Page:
Would the AVX or any of the rest of these mounts be my choice for imaging with a C8? No. Not at all. For that, you really want the next group up, the Atlas/EQ-6 (or the Pro variant), the CGEM, the CGX, or the iOptron iEQ-45 Pro. You can shoot at 1300 – 1400mm with the AVX group, but it will never be as problem free as at 500 – 900mm.

There is one thing that encourages me to use a C8 on my VX, though:  I’m lazy. I’ve had excellent results with the SCT on my CGEM and Atlas, but they are so darned heavy compared to the VX that whenever possible I prefer to use the lighter mount. That’s the trade-off if you can’t afford to play in the GEM big-leagues. You can get lower priced mounts with good payload capacity like the EQ-6, but in order to increase the payload, the mount head’s weight goes way up as compared to something like the Astro-Physics Mach One.

I can’t—or at least won’t—afford a Mach One, and I can’t always convince myself to drag out the Atlas or CGEM. So, I’m willing to put up with a little hair pulling when I think I need a C8 to image what I want to image. But you know what? With a little care, these humble mounts, the VX, the Exos 2, the CEM25, and their kin, can still bring home the bacon in the form of beautiful pictures.   

Better still? One of these mounts and an 80 – 100mm refractor makes for a setup that is so light, easy to transport, easy to assemble, and effective, that even jaded old me doesn’t mind heading out to the dark site occasionally for an evening of relaxed picture taking.

Comments:
Great article. I've had wonderful success with my CG5 and a Televue TV101 refractor in the past. It wasn't too hard to set up in the field, which is a huge plus.

IMO portable set-ups are really the domain of short focal length refractors. Longer focal length telescopes really require a fixed pier to be able to dial in polar alignment, etc., to get good results, which just takes too much time to do in the field.
 
I normally use my C8/FR 6.3 / LXD75 and in my skies keep the exposure 30-60 seconds and for me with a 20 meg pixel camera can get a nice cropped 8 x 10 or screen images. I have a Panasonic Leica 100-400 f4-6.3 zoom which also produces really nice images at the various focal lengths (actually we all know that lenses often are the not the best "telescopes" but this lens -even considering its cost $$$$- is amazing).

With either the FR reduce C8 standard or the zoom the LDX75 does a very good job, takes about 5 minutes to align (can see Polaris and level and align the scope). It is actually what is keeping me "in Astronomy" for now. I did 7331 and smaller galaxies in the area last year and got that old excitement back. You really don't have to have $$$$ in stuff to have fun with Astro imaging.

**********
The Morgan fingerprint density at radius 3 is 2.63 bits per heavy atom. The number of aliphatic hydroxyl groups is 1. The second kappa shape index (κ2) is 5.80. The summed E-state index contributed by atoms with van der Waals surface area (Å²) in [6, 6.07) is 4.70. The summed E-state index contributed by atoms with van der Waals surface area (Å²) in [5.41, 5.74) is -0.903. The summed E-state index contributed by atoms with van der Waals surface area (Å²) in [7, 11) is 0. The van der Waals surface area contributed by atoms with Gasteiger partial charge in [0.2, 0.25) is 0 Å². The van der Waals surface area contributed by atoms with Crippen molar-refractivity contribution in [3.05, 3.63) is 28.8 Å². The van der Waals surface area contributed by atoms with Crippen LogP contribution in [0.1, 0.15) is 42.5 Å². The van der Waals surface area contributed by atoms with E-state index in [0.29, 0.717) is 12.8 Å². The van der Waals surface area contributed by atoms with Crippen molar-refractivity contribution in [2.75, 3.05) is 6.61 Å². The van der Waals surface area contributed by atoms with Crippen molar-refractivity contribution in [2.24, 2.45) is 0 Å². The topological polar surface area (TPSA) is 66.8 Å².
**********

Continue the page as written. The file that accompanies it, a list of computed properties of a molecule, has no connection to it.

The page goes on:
This article is GREAT advice because it is not that I don't like Astro Imaging, but keeping it simple keeps it fun.
 
Great post this week.

I bought an EQ-6 to pair with my C9.25, but I find myself using my Skywatcher 120ED refractor, precisely because of the wider FOVs.

Planet killing with the C9.25 and barlow is fun, but that doesn't need any guiding at all. Just a good camera.

I hope to read about planetary vs deep sky cameras in upcoming weeks!
 
I am a big fan of your KISS philosophy when it comes to astrophotography. While those magazine pictures of obscure objects are marvelous, the 50 hours of exposure with 20K worth of equipment at a remote site in New Mexico just isnt reality for the 99 percent of us. Thanks for keeping it real, and reminding us that there are hundreds of objects that can be captured with modest equipment.
 
Hello Rod,

"You can get lower priced mounts with good payload capacity like the EQ-6, but in order to increase the payload, the mount head’s weight goes way up as compared to something like the Astro-Physics Mach One."

Actually going from the EQ6 to the EQ8 pro we get to 25Kg for the mount head for a 100lbs payload carrying capacity which is exactly the same as the astrophysics 1100 GTO (going up from the MACH ONE). The Paramount MX+ carries 45kg and the mount head weighs 23Kg, that's not a world of difference. the 10micron 2000 HPS weighs more than 30kgs for the mount head alone (similar to the CGE pro) and has the same carrying capacity. I believe the MESU 200 has the Highest Payload to weight ratio among all mounts, 25Kg (55lbs) for a 100Kg carrying capacity followed by the maramount ME II, 36 Kg for a 109kg payload.
 
Well, one fly in that ointment is that the EQ-8 _in my experience_ will not deliver all its payload capacity for imaging. The 1100 will. The EQ-8 is a heavy mount and price-wise is in the next tier ABOVE the G11, EQ-6, etc. :)
 
Rod,

Just to let you know-how I appreciate your reviews and advice and your underlying philosophy of keeping things simple.

I'd been thinking about the AVX mount and after reading this blog I found a deal at B&H that was too good to pass up.

Set it up and put the ED100 on it and I was off to the races. Lightweight but steady mount and a great APO. I was up way too late!!! Alignment was easy and intuitive and the hand controller is very to use. Right now I'm looking this mount more than my Sirius EQ!

Thanks for so much good and entertaining advice.


 
Fantastic review .. !